Your SlideShare is downloading. ×
  • Like
eMargin Presentation to BA English Students
Upcoming SlideShare
Loading in...5
×

Thanks for flagging this SlideShare!

Oops! An error has occurred.

×

Now you can save presentations on your phone or tablet

Available for both IPhone and Android

Text the download link to your phone

Standard text messaging rates apply

eMargin Presentation to BA English Students

  • 772 views
Published

Presentation given to 3rd Year Undergraduate English Students on Narrative Analysis module at Brimingham City University. Followed by demonstration of eMargin text annotation software: …

Presentation given to 3rd Year Undergraduate English Students on Narrative Analysis module at Brimingham City University. Followed by demonstration of eMargin text annotation software: http://emargin.bcu.ac.uk/

Published in Education , Technology
  • Full Name Full Name Comment goes here.
    Are you sure you want to
    Your message goes here
    Be the first to comment
    Be the first to like this
No Downloads

Views

Total Views
772
On SlideShare
0
From Embeds
0
Number of Embeds
1

Actions

Shares
Downloads
1
Comments
0
Likes
0

Embeds 0

No embeds

Report content

Flagged as inappropriate Flag as inappropriate
Flag as inappropriate

Select your reason for flagging this presentation as inappropriate.

Cancel
    No notes for slide

Transcript

  • 1. A collaborative textual annotation tool rdues.bcu.ac.uk Research & Development Unit for English Studies Andrew Kehoe Director
  • 2. Background: Our Research
    • Building own search engine for linguistic study
    • Extracting examples of real language use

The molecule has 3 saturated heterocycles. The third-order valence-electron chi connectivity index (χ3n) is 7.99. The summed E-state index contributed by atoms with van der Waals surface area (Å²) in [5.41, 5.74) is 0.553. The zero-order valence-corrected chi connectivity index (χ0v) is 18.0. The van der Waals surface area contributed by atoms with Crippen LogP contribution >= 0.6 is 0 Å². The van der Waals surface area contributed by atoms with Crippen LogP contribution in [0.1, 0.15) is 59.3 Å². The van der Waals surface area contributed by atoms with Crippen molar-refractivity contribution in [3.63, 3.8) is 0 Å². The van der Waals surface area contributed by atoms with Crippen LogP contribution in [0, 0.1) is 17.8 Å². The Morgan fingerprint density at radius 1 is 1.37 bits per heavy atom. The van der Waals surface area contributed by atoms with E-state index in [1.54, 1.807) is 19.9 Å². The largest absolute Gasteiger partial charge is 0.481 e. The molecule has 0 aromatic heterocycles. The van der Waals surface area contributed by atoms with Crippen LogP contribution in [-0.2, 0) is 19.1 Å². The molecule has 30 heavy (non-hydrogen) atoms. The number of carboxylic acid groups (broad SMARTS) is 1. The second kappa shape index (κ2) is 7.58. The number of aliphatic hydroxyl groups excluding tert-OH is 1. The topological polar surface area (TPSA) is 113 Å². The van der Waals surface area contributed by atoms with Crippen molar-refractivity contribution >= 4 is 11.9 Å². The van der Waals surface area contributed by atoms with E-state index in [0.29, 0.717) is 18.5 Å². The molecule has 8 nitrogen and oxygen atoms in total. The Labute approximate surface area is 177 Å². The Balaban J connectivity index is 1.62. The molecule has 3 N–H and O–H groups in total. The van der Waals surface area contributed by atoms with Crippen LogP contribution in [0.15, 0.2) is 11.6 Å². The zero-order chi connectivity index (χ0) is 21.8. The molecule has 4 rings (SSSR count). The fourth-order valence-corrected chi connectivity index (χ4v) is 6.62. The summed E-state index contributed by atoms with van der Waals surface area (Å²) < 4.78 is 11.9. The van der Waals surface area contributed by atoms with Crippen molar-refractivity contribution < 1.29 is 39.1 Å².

• New words, rare words, new meanings for old words
    • www.webcorp.org.uk
    • Developing software to analyse language use in large text collections (Corpus Linguistics)
    • Series of research projects
    Classifying New Words Document Similarity Semantic Relations synonyms, antonyms Word Dispreference
  • 3. Issue: English Literature Study How do you study a printed text? ‘ Close Reading’: detailed study of short text extracts down to individual word level.
  • 4.
    • (re-)read the text
    • underline important words
    • make notes in margin
    • colour-code
    • draw out themes/motifs
  • 5. An Established Tradition
    • Origins in study of religious texts dating back to Middle Ages.
    Martin Luther: Lectures on Romans (1515) Glossae: student’s notes in the margins
  • 6. Limitations of Traditional Model
    • Annotations tied to printed copy of text
    • Difficult to share / combine in class
    • Annotations not searchable
    • Text quickly becomes cluttered with underlining/notes on each re-reading.
  • 7. Increasing emphasis on e-texts but surprising lack of software to support close reading. Difficult to annotate (‘sticky notes’) Difficult to search annotations Difficult to share annotations
  • 8.
    • ‘ Book Lovers Fear Dim Future for Notes in the Margins’, New York Times, Feb 20 2011:
      • writing comments alongside passages…is a rich literary pastime , sometimes regarded as a tool of literary archaeology, …but it has an uncertain fate in a digitalized world
    Limitations of Traditional Model
  • 9. Our Solution
    • Web-based collaborative annotation system operating down to word level .
    • Initial idea late-2007; basic prototype developed allowing simple text highlighting and commenting.
    • Trialled in English classes at BCU and University of Leicester – feedback from lecturers/students.
    • Funding for project, 2011-12.
    • Full version being developed now.
  • 10. Demonstration http://emargin.bcu.ac.uk [email_address]